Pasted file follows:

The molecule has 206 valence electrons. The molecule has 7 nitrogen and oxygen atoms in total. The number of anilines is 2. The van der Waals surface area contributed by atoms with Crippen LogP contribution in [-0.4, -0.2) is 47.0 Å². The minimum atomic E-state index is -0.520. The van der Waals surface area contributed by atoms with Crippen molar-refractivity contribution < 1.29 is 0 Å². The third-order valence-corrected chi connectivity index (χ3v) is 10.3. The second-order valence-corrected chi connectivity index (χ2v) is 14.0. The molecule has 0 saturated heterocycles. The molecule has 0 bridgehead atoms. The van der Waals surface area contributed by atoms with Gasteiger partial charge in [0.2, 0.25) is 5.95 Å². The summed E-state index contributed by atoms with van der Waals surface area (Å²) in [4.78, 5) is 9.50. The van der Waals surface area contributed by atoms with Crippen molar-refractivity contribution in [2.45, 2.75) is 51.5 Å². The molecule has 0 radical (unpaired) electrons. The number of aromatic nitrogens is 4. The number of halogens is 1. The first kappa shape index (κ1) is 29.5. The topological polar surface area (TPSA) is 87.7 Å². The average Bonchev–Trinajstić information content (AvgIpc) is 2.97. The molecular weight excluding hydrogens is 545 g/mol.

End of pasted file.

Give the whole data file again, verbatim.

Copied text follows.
The molecule has 206 valence electrons. The molecule has 7 nitrogen and oxygen atoms in total. The number of anilines is 2. The van der Waals surface area contributed by atoms with Crippen LogP contribution in [-0.4, -0.2) is 47.0 Å². The minimum atomic E-state index is -0.520. The van der Waals surface area contributed by atoms with Crippen molar-refractivity contribution < 1.29 is 0 Å². The third-order valence-corrected chi connectivity index (χ3v) is 10.3. The second-order valence-corrected chi connectivity index (χ2v) is 14.0. The molecule has 0 saturated heterocycles. The molecule has 0 bridgehead atoms. The van der Waals surface area contributed by atoms with Gasteiger partial charge in [0.2, 0.25) is 5.95 Å². The summed E-state index contributed by atoms with van der Waals surface area (Å²) in [4.78, 5) is 9.50. The van der Waals surface area contributed by atoms with Crippen molar-refractivity contribution in [2.45, 2.75) is 51.5 Å². The molecule has 0 radical (unpaired) electrons. The number of aromatic nitrogens is 4. The number of halogens is 1. The first kappa shape index (κ1) is 29.5. The topological polar surface area (TPSA) is 87.7 Å². The average Bonchev–Trinajstić information content (AvgIpc) is 2.97. The molecular weight excluding hydrogens is 545 g/mol.